How much housecleaning has taken place in the United Nations’ scandal-ridden, billion-dollar procurement department? And will it continue?
Those are the questions raised — and only partially answered — in a 46-page report on the efforts of the U.N.’s special procurement task force that has just been submitted to the U.N. General Assembly. The report is signed by Inga-Britt Ahlenius, head of the U.N.’s watchdog Office of Internal Oversight Services (OIOS), who also supervises the 20-member task force.
The good news, according to the document, is that substantial progress has been made in the past 18 months in uncovering corruption, bribery and wrong-doing associated some $1.4 billion worth of contracts, largely associated with burgeoning U.N. peacekeeping missions.
But the report further underlines that a lot more remains to be done — and meantime, uncertainty hangs over the future of the task force itself, whose mandate and funding expire at the end of this year — just as the investigators’ work enters, as the report puts it, a “critical phase.”
By that, the task force apparently means some of its most important work lies immediately ahead. So far, the task force operatives have conducted 63 investigations, but have a stack of more than 300 additional cases that still need probing. Among other things, the task force has looked at individual cases in seven UN peacekeeping missions so far, but the world organization currently has 18 such missions operating world wide — with a 2006-2007 budget of $5.5 billion.
Whether — and how — that anti-corruption work continues will go a long way toward determining whether U.N. Secretary General Ban Ki-moon is serious about setting the “highest ethical standard” for the organization, as he claimed he would do in his January inaugural address.
What the task force has uncovered so far is serious enough. According to the report, their examination of $1.4 billion worth of contracts turned up ten “significant” corruption schemes in deals worth more than $619 million, or 44% of the total.
They specifically identified at least $25 million in misappropriated funds, though that did not include the value of contracts steered to vendors who paid bribes or engaged in other forms of wrongdoing, which would have sent the total far higher. The details concerning individual miscreants are blurred, but the report says that “a number of cases” have been referred to national governments for criminal prosecution, and from internal evidence, well over a dozen U.N. employees have also been cited for possible disciplinary action by the organization itself.
The criminal cases mentioned in the report are cited anonymously — with the exception of two U.N. procurement staffers who have been found guilty in U.S criminal courts of various charges of bribery, fraud and money laundering as a result of their misdeeds.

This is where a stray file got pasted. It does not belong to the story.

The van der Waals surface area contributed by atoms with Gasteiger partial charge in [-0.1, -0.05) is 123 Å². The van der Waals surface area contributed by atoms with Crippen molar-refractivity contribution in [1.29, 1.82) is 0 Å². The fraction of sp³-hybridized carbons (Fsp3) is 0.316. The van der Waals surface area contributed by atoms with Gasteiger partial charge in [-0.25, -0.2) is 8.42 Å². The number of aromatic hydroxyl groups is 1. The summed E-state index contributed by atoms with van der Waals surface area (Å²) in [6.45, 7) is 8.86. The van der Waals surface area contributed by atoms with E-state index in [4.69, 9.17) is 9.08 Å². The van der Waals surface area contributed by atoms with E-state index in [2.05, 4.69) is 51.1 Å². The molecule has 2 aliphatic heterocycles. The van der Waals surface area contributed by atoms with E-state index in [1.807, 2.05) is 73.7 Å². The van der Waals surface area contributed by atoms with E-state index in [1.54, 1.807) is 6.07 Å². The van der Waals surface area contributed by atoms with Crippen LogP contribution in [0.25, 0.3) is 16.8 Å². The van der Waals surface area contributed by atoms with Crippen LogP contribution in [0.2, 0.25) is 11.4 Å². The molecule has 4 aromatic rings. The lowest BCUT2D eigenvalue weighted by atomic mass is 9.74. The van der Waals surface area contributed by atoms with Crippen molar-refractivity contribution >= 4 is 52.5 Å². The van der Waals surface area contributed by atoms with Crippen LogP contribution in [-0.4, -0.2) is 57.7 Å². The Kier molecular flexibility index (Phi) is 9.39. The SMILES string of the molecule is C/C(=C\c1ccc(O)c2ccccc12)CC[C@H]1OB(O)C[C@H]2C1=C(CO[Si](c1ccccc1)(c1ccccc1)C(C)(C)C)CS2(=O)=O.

One is Sanjaya Bahel, a senior procurement official found guilty in June of steering contracts worth $100 million to an Indian firm in exchange for cash and a discount on the purchase of two Manhattan luxury apartments. He has yet to be sentenced.
The other is Alexander Yakovlev, a Russian born procurement official whose secret Caribbean bank account was discovered by FOX News in 2005, which led to his resignation and subsequent arrest. Yakovlev pled guilty to money laundering and corruption charges, and has since been cooperating with U.S. federal investigators before being sentenced.
Yakovlev’s discovery after more than a decade of soliciting and accepting bribes — he began in 1993 — was one of the main events that led to the creation of the U.N.’s procurement task force. The current report contains additional details of his wrongdoing, including the fact that he maintained 14 bank accounts in seven countries: Antigua, Austria, Cyprus, Liechtenstein, Russia, Switzerland and the U.S. Some of these, the report says, “still contain substantial assets,” including at least one million-dollar deposit.
The report does not total up the value of contracts steered by Yakovlev to those who bribed him, but declares that five different vendors have been caught using Yakovlev’s services.
FOX News has learned from other U.N. statements and through its own investigations that these include Eurest Support Services (ESS), a former branch of the British food giant Compass Group; Volga-Dnepr, a huge Russian air transport firm; Russian-based Avicos Insurance Company; Cogim, an Italian-based firm specializing in pre-fab construction, especially for military units; and Corimec Italiana, another pre-fab military provider. The Eurest contracts — for peacekeeping food services in Liberia and Eritrea — were worth more than $86 million.
The task force report also reveals new details about how Yakovlev apparently beat a bidding system that the U.N. widely touted as foolproof: by simply adding and subtracting bidding details from proposals that were supposedly out of reach of such tampering, while representatives of the bribing firms holed up in a nearby hotel room.
The report links those activities with another firm that had a relationship with Yakovlev: IHC Services, a middleman in obtaining contracts for ESS, among others, and which from 1997 to 2000 had a former star U.N. diplomat, Giandomenioco Picco, as a board member and then chairman. During part of that time, Picco also served as a special envoy for then U.N. Secretary General Kofi Annan.
But the wrongdoing covered in the task force report covers almost every variety of procurement activity.